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Don’t desert us!

The addax (Addax nasomaculatus) is considered the most desert adapted antelope on the planet but is also among the most endangered, with less than 100 individuals left in the wild. Although the species was once found across the Sahelo-Saharan region of North Africa, they are now only present in a small area of Niger. Addax are able to live in extreme conditions and can face temperatures between -5 and 60 °C. They have large, flat hooves that allow them to walk across the desert without sinking into the sand and they rarely need to drink, since they obtain most of their liquids from the plants they eat, including wild melons. The primary threats faced by addax are hunting and changes in habitat use and their survival in the wild now relies on a series of large-scale reintroductions.

Addax (Addax nasomaculatus) by Josh more, [CC BY-NC-ND 2.0], via

Fortunately, since the 1920s, addax have successfully been managed in captive populations across the globe. These insurance populations have proved invaluable for reintroductions and translocations into Tunisia, Morocco and Chad and will continue to represent a crucial component of addax management going forward. As part of this, researchers and conservationists are integrating genetic information into planning and decision making (Dicks et al. 2023). The availability of high quality genetic and genomic resources can therefore directly support addax conservation.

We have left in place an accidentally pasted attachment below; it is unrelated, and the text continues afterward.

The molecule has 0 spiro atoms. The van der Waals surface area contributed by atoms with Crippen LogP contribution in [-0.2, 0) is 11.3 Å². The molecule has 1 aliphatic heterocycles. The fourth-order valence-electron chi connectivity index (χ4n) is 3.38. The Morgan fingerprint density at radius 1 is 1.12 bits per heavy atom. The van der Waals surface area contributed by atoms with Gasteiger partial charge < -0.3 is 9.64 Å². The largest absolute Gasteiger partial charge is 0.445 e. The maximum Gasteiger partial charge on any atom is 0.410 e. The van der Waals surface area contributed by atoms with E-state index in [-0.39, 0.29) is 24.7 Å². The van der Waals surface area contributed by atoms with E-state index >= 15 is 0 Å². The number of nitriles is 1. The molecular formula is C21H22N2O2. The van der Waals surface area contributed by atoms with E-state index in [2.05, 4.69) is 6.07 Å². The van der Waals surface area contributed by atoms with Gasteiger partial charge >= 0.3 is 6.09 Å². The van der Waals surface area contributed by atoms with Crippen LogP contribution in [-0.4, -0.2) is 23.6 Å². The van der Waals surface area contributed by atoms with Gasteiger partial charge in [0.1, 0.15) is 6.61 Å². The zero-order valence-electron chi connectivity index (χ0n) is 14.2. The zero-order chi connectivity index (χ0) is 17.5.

Today, we share a chromosome-length assembly for addax created using a combination of PacBio HiFi and Illumina Hi-C sequencing. PacBio HiFi sequencing was carried out at the University of Louisville Sequencing Technology Center from a male addax fibroblast cell line donated by the San Diego Frozen Zoo and contigged using HiFiasm (Cheng et al., 2021). The HiFi sequencing was made possible thanks to support from the Environment Agency – Abu Dhabi to the University of Edinburgh and the Royal Zoological Society of Scotland. Hi-C sequencing was carried out by the DNA Zoo using a blood sample donated by a female individual from SeaWorld.

Previously we shared an addax genome assembly using a draft generated by Hempel et al., 2021. The new genome assembly dramatically improves the contiguity of the assembly, boosting contig N50 from 10kb to 65.7Mb. We hope that this improved chromosome-level assembly will serve as an important backbone for future studies investigating this beautiful species of antelope on the brink of extinction.

Check out the chromosome-length contact map of the new addax reference below, and follow the assembly link for more details and info!

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